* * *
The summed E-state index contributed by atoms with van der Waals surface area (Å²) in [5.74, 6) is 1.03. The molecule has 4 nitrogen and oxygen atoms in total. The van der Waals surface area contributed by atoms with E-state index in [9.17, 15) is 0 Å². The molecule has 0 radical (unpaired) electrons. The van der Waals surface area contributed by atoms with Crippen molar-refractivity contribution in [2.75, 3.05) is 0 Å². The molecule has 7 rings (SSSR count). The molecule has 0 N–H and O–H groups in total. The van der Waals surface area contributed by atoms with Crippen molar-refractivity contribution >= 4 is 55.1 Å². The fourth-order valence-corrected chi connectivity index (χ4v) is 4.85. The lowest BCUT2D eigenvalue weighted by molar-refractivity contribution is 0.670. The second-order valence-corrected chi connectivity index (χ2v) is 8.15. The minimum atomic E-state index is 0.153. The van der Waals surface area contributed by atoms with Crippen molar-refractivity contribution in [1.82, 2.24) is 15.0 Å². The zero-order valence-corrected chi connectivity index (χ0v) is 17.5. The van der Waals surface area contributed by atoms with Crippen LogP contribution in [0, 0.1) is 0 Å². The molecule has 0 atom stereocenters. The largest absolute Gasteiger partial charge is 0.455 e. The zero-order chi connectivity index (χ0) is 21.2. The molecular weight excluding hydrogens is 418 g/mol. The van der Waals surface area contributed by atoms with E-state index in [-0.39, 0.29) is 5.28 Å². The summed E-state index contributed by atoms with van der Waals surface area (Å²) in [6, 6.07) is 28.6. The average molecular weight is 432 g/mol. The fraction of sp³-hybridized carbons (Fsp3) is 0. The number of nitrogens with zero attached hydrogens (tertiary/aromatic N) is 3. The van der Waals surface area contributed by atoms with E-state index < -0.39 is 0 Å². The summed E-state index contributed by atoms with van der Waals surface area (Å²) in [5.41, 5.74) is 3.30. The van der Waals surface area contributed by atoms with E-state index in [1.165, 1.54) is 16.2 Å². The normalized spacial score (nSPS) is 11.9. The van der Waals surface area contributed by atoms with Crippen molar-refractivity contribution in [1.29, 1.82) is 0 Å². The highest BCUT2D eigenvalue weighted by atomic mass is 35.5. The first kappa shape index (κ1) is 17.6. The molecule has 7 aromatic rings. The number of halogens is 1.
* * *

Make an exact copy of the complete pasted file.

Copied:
The summed E-state index contributed by atoms with van der Waals surface area (Å²) in [5.74, 6) is 1.03. The molecule has 4 nitrogen and oxygen atoms in total. The van der Waals surface area contributed by atoms with E-state index in [9.17, 15) is 0 Å². The molecule has 0 radical (unpaired) electrons. The van der Waals surface area contributed by atoms with Crippen molar-refractivity contribution in [2.75, 3.05) is 0 Å². The molecule has 7 rings (SSSR count). The molecule has 0 N–H and O–H groups in total. The van der Waals surface area contributed by atoms with Crippen molar-refractivity contribution >= 4 is 55.1 Å². The fourth-order valence-corrected chi connectivity index (χ4v) is 4.85. The lowest BCUT2D eigenvalue weighted by molar-refractivity contribution is 0.670. The second-order valence-corrected chi connectivity index (χ2v) is 8.15. The minimum atomic E-state index is 0.153. The van der Waals surface area contributed by atoms with Crippen molar-refractivity contribution in [1.82, 2.24) is 15.0 Å². The zero-order valence-corrected chi connectivity index (χ0v) is 17.5. The van der Waals surface area contributed by atoms with Crippen LogP contribution in [0, 0.1) is 0 Å². The molecule has 0 atom stereocenters. The largest absolute Gasteiger partial charge is 0.455 e. The zero-order chi connectivity index (χ0) is 21.2. The molecular weight excluding hydrogens is 418 g/mol. The van der Waals surface area contributed by atoms with E-state index in [-0.39, 0.29) is 5.28 Å². The summed E-state index contributed by atoms with van der Waals surface area (Å²) in [6, 6.07) is 28.6. The average molecular weight is 432 g/mol. The fraction of sp³-hybridized carbons (Fsp3) is 0. The number of nitrogens with zero attached hydrogens (tertiary/aromatic N) is 3. The van der Waals surface area contributed by atoms with E-state index < -0.39 is 0 Å². The summed E-state index contributed by atoms with van der Waals surface area (Å²) in [5.41, 5.74) is 3.30. The van der Waals surface area contributed by atoms with E-state index in [1.165, 1.54) is 16.2 Å². The normalized spacial score (nSPS) is 11.9. The van der Waals surface area contributed by atoms with Crippen molar-refractivity contribution in [1.29, 1.82) is 0 Å². The highest BCUT2D eigenvalue weighted by atomic mass is 35.5. The first kappa shape index (κ1) is 17.6. The molecule has 7 aromatic rings. The number of halogens is 1.